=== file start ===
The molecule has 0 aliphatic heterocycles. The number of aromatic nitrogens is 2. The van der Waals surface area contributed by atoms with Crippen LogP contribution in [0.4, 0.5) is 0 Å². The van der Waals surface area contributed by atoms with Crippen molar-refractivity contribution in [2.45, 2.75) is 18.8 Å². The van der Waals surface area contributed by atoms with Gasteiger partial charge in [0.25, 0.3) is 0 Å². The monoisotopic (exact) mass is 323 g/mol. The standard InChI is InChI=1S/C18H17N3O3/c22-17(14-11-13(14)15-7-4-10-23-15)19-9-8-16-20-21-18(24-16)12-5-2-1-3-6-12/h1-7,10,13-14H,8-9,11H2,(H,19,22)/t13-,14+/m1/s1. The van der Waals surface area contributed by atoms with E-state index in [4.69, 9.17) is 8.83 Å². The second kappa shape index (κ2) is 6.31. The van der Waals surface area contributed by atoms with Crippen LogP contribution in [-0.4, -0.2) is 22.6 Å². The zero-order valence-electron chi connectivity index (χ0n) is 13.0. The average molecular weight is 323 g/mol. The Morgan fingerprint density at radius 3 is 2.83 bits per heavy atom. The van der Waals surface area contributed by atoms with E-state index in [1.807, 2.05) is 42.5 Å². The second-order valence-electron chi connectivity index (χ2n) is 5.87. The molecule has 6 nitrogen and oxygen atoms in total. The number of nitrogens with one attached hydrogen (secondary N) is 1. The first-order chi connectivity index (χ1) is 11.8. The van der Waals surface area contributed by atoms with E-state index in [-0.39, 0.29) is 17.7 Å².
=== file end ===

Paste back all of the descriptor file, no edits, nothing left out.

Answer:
The molecule has 0 aliphatic heterocycles. The number of aromatic nitrogens is 2. The van der Waals surface area contributed by atoms with Crippen LogP contribution in [0.4, 0.5) is 0 Å². The van der Waals surface area contributed by atoms with Crippen molar-refractivity contribution in [2.45, 2.75) is 18.8 Å². The van der Waals surface area contributed by atoms with Gasteiger partial charge in [0.25, 0.3) is 0 Å². The monoisotopic (exact) mass is 323 g/mol. The standard InChI is InChI=1S/C18H17N3O3/c22-17(14-11-13(14)15-7-4-10-23-15)19-9-8-16-20-21-18(24-16)12-5-2-1-3-6-12/h1-7,10,13-14H,8-9,11H2,(H,19,22)/t13-,14+/m1/s1. The van der Waals surface area contributed by atoms with E-state index in [4.69, 9.17) is 8.83 Å². The second kappa shape index (κ2) is 6.31. The van der Waals surface area contributed by atoms with Crippen LogP contribution in [-0.4, -0.2) is 22.6 Å². The zero-order valence-electron chi connectivity index (χ0n) is 13.0. The average molecular weight is 323 g/mol. The Morgan fingerprint density at radius 3 is 2.83 bits per heavy atom. The van der Waals surface area contributed by atoms with E-state index in [1.807, 2.05) is 42.5 Å². The second-order valence-electron chi connectivity index (χ2n) is 5.87. The molecule has 6 nitrogen and oxygen atoms in total. The number of nitrogens with one attached hydrogen (secondary N) is 1. The first-order chi connectivity index (χ1) is 11.8. The van der Waals surface area contributed by atoms with E-state index in [-0.39, 0.29) is 17.7 Å².